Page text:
So one day I ask my pal, the enormously gifted tattoo artist Steve Fawley, if I could paint me some flash of a mermaid who looks like Jane Russell. Because such a thing may not have exist in the world, it seemed like a fine thing to bring into it. And he says, sure — paint me a space cutie in exchange. So here they are — certainly I’m on the rich side of this deal. What a stunner. Perfectly fetching & a prime example of Steve’s masterly of the traditional form. My cutie was the buildup of a forgotten sketch in tribute to Wally Wood & based on Robert Bonfils cover painting for pulp paperback Nautipuss. Check out Steve’s kung fu here.
Colonel Wilma Deering — off duty, gouache on board, 9 x 6.5
So, on a lark I watched some episodes of the old 1979 series Buck Rogers in the 25th Century. Man, what a glitter encrusted sci-fi glam delight! Most of the other shlock series of the era have aged poorly, revealing more artless clunk than period charm. Not here. There’s a grin-inducing disco exhuberance to the whole affair — a vision of the future that’s equal parts Saturday morning Sinbad, Star Wars, and the roller skate fantasia Xanadu. In reading up on the show, the oddest thing I came across was a terse but enthusiastic appreciation of the show by esteemed cultural critic and poet Clive James, “Battlestar Galactica (Thames), though glaringly a cheap Star Wars rip-off, looks better on the small screen than in the cinema. The best comic strip science fiction on television at the moment, however, is Buck Rogers in the 25th Century (LWT). The hardware looks good and Wilma Deering looks simply sensational, like Wonder Woman with brains.” Amen, comrade. In commemoration, then, a quick three day sketch of the fetching Erin Grey as the indefatigable Colonel Wilma Deering, off duty, of course.
Jay Street, Schenectady, December 2012, digital
Some recent mannequins… the first and third were side by side in a dealer’s pen in an antiques mall in Coxsackie. It was such an odd assortment, incongruities caroming from object to object. Treacly, homespun tchotchkes mixed with genuine posessions, weathered with age and use, saturated with soggy history. In the middle, cast adrift, two buoys in the Sea of Pizazz, one in the pale, empurpled waves of the 70’s, the other in the sharper currents of the 80’s. But then you notice the clerical sash. And the Grand Ole Opry hat… like I said… caroming incongruities. The second one is installed in a window on Jay Street in Schenectady. The last one haughtily surveys a corner of an antique shop in Burlington, New Jersey.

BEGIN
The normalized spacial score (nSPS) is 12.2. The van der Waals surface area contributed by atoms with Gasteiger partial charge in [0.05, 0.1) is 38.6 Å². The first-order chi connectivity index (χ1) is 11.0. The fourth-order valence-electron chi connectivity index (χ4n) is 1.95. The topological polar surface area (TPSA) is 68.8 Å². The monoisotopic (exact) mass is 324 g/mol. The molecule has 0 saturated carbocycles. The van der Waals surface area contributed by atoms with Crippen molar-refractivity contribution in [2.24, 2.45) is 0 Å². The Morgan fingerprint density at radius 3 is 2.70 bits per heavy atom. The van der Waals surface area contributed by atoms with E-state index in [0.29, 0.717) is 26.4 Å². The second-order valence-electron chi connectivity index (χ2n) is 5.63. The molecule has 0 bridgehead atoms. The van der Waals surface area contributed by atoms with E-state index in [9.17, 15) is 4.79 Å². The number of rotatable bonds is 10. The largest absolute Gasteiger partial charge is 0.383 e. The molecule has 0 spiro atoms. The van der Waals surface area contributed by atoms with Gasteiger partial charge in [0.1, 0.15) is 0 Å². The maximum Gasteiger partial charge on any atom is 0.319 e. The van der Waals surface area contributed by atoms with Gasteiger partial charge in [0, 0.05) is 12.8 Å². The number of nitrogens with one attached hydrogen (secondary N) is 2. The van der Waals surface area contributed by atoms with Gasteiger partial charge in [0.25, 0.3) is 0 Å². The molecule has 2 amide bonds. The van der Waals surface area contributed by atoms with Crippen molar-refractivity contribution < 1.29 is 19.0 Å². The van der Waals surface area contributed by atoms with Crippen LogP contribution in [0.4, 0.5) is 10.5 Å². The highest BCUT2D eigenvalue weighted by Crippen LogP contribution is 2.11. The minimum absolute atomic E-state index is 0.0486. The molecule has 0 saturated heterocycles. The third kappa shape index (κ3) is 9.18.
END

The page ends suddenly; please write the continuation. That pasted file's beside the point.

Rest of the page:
A quick session sketch of a Sam Haskins photo / the Jill St. John attribution is just wishful thinking. Naz Dorolvya!
sketch, graphite, 12″x 8″
2nd & Laurel, digital, 2008
Miss Pamela Isley, Again…, a sketchy color study done over a few days, gouache on watercolor board, 11″x 9.5″
Happy Fourth of July, all… Back in a long lazy-ish week. (Regarding the above, if huh? then here.)
Acme Moth Crystals, 2011, digital
Daughter of the American Revolution, 2011, digital
Dottie (sketch), graphite & gouache, 11″ x 9″
Caba et Good Luc, (Northern Liberties, Philadelphia) 35mm film
Pamela (Sketch), Gouache on vintage Indian airmail envelope, 9″x7″ – done over a few days, under the guiding lights of Rolf Armstrong and Robert Maguire.
Contents of studio clipping tray, happenstance, slightly nudged.
…and, after several additional inquiries, Officer Welch and I returned to the Magic Garden and questioned Rainbow, princess of the Super-Fairies again. She remained a tight-lipped and difficult witness, repeatedly insisting her glitter wand was ornamental and had no magic properties. (or, holy moly – I really dig my new macro SLR lens…)
Some up-close 35mm shots I took recently of some miniature plane dioramas at the The Empire State Aerosciences Museum in Schenectady, New York. I love how painterly and gently surreal they appear. Larger versions here, and here. (And a heartfelt huzzah to the museum itself, a true labor of love that overcomes modest resources to create a genuinely engaging experience.)